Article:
Calcium transport across the basolateral membranes of the enterocyte represents the active step in calcium translocation. This step occurs by two mechanisms, an ATP-dependent pump and a Ca2+/Na+ exchange process. These studies were designed to investigate these two processes in jejunal basolateral membrane vesicles (BLMV) of the spontaneously hypertensive rats (SHR) and their genetically matched controls, Wistar-Kyoto (WKY) rats. The ATP-dependent calcium uptake was stimulated several-fold compared with no ATP condition in both SHR and WKY, but no differences were noted between rate of calcium uptake in SHR and WKY. Kinetics of ATP-dependent calcium uptake at concentrations between 0.01 and 1.0 μM revealed a V max of 0.67 ± 0.03 nmol/mg protein/20 sec and a Km of 0.2 ± 0.03 μM in SHR and V max of 0.69 ± 0.12 and a Km of 0.32 ± 0.14 μM in WKY rats. Ca2+/Na+ exchange in jejunal BLMV of SHR and WKY was investigated in two ways. First, sodium was added to the incubation medium (cis-Na+). Second, Ca2+ efflux from BLMV was studied in the presence of extravesicular Na+ (trans-Na+). Both studies suggest a decreased exchange of calcium and Na+. Kinetic parameters of Na+-dependent Ca2+ uptake at concentrations between 0.01 and 1.0 μM exhibited V max of 0.05 ± 0.01 nanmol/mg protein/5 sec and a Km of 0.21 ± 0.13 μM in SHR and V max of 0.11 ± 0.02 nanmol/mg protein/5 sec and a Km of 0.09 ± 0.05 in WKY, respectively. These results confirm that the intestinal BLMV of SHR and WKY rats have two mechanisms for calcium extrusion, an ATP-dependent Ca2+ transport process and a Na+/Ca2+ exchange process. The ATP-dependent process appears to be functional in SHR; however, the Ca2+/Na+ exchange mechanism appears to have a marked decrease in its maximal capacity. These findings suggest that calcium extrusion via Ca2+/Na+ is impaired in the SHR, which may lead to an increase in intracellular calcium concentration. These findings may have relevance to the development of hypertension.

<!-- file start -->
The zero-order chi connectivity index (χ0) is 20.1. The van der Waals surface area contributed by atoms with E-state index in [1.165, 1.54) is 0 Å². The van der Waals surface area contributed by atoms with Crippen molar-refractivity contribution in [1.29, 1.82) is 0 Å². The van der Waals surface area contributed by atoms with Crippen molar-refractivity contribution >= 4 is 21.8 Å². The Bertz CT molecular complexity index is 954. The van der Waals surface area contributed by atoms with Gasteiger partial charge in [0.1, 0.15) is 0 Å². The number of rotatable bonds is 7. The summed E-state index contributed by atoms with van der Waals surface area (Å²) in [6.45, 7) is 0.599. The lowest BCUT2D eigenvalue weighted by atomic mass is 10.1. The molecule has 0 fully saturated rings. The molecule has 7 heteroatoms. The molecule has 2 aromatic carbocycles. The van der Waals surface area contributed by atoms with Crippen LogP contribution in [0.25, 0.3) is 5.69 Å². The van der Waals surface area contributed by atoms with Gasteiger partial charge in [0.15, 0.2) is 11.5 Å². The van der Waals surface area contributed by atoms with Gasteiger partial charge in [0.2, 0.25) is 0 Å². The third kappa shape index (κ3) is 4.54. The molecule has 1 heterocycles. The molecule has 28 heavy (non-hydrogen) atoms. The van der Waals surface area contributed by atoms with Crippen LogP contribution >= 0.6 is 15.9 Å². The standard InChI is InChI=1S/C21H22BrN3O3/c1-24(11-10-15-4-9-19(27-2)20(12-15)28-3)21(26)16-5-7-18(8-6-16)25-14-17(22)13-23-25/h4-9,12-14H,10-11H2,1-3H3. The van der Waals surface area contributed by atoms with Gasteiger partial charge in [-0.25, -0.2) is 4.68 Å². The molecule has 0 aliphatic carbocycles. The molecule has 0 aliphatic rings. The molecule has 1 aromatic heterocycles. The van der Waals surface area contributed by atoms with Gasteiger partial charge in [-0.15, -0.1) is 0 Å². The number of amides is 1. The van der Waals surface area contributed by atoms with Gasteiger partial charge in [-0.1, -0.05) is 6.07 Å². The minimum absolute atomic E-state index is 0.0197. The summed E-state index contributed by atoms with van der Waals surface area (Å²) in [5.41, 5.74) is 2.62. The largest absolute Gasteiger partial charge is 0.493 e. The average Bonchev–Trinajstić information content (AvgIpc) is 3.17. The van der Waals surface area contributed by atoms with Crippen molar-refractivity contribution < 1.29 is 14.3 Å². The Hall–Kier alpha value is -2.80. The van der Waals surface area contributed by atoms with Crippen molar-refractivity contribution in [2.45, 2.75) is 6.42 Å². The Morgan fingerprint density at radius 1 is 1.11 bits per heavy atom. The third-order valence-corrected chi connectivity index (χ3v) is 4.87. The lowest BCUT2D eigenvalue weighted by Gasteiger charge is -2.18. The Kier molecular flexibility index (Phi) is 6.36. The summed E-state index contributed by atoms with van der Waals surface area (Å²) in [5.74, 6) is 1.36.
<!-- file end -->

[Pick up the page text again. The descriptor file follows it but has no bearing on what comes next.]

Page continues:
|Original language||English (US)|
|Number of pages||6|
|Journal||Proceedings of the Society for Experimental Biology and Medicine|
|State||Published - May 1990|
ASJC Scopus subject areas
- Biochemistry, Genetics and Molecular Biology(all)